- Do you have advice to help people understand the immigration experience?
- Debate an issue: How should the federal government establish rules about immigration while also protecting the rights of its citizens? How do we make sure that we are open and welcoming to people in our country who may seem different from us?
- Discuss, debate, and/or write about how fair or unfair Chinese Exclusion was. Support both sides of the argument.
- Examine newspapers and other news sources about immigration issues. Find current events that show how we are still defining and evolving our national relationships with those who wish to immigrate to the US.
- Create an illustrated diagram of your neighborhood or school, like that a Chinese immigrant would have had to master prior to his or her arrival in the United States. Include compass directions.
- Search for Chinese Immigration sources at the National Archives at http://www.archives.gov/research/chinese-americans/
- Review Chinese Immigration and Chinese in the United States: Records in the Regional Archives of the National Archives and Records Administration Reference Information Paper 99, Compiled by Waverly Lowell. Available online at: http://www.archives.gov/research/chinese-americans/guide.html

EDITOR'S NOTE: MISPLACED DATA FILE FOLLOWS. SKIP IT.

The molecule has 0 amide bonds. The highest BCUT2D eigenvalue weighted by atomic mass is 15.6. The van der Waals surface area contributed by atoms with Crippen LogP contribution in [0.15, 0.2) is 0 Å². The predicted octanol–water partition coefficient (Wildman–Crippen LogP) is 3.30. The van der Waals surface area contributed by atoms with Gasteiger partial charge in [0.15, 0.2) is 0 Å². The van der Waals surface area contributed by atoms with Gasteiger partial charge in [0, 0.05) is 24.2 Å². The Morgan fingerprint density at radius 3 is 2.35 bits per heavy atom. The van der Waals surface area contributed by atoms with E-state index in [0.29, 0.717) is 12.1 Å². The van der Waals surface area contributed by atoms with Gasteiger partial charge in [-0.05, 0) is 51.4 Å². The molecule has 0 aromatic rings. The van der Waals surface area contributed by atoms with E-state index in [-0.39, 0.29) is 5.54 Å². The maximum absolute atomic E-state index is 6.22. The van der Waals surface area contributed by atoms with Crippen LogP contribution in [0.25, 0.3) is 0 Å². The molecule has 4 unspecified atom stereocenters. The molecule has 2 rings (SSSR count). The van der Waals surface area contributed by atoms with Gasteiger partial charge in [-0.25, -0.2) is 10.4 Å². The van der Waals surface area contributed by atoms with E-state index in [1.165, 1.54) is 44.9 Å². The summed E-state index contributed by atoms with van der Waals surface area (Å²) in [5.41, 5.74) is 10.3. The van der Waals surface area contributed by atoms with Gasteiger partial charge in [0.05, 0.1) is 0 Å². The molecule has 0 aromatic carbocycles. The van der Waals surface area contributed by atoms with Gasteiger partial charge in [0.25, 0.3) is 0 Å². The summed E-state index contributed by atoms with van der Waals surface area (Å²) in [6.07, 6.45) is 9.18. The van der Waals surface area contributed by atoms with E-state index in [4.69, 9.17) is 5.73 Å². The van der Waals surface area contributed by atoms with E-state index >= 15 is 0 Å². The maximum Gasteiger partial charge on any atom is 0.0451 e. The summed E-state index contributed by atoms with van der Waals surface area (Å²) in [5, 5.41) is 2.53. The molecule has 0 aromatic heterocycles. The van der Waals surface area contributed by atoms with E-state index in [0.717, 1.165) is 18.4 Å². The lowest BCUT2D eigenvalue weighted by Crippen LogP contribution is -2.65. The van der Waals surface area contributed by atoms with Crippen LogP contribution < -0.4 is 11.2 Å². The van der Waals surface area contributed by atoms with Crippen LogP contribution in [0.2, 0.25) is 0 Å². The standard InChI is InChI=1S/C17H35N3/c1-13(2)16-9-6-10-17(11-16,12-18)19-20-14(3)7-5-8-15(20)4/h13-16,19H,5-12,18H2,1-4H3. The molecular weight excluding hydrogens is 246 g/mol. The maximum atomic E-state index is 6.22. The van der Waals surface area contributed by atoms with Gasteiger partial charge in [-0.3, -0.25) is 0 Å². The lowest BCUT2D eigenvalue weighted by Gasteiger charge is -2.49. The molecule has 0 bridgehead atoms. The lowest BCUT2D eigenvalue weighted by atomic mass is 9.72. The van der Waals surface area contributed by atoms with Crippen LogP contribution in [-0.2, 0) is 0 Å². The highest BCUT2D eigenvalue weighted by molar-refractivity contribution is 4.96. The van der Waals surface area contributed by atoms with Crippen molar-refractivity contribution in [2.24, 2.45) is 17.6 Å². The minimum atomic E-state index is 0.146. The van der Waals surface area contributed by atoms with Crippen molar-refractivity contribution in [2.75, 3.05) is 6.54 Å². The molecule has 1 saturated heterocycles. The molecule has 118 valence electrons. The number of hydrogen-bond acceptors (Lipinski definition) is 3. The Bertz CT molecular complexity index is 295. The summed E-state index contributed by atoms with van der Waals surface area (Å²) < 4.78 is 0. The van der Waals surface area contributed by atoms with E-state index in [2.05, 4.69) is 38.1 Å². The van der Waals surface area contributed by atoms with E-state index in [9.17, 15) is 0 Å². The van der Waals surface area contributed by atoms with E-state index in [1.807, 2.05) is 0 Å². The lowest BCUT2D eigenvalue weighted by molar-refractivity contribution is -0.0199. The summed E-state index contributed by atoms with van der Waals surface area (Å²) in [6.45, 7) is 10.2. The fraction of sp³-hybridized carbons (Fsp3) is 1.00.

- Read a picture book about Chinese immigration and exclusion. One suggested reading would be Landed by Milly Lee.
- Use the background and activities from http://www.archives.gov/pacific/education/curriculum/4th-grade/chinese-exclusion.html
- Examine the actual Chinese Exclusion Act (1882). http://www.ourdocuments.gov/doc.php?flash=true&doc=47
- K-4 Content Standards - Topic Three: Standard 5A - The causes and nature of various movements of large groups of people into and within the United States, now, and long ago.
- Draw upon data charts, historical maps, nonfiction and fiction accounts, and interviews in order to describe "through their eyes" the experience of immigrant groups. Include information such as where they came from and why they left, travel experiences, ports of entry and immigration screening, and the opportunities and obstacles they encountered when they arrived in America.
K-4 Content Standards - Topic Four: Standard 7A - The student understands the cultures and historical developments of selected societies in such places as Africa, the Americas, Asia, and Europe.
- Describe life in urban areas and communities of various cultures of the world at various times in their history. [Obtain historical data]
- A. Era 6 The Development of the Industrial United States (1870-1900) - Standard 2 - Massive immigration after 1870 and how new social patterns, conflicts, and ideas of national unity developed amid growing cultural diversity.
- The student understands the sources and experiences of the new immigrants; s/he assesses the challenges, opportunities, and contributions of different immigrant groups.
- The student can demonstrate understanding of the sources and experiences of the new immigrants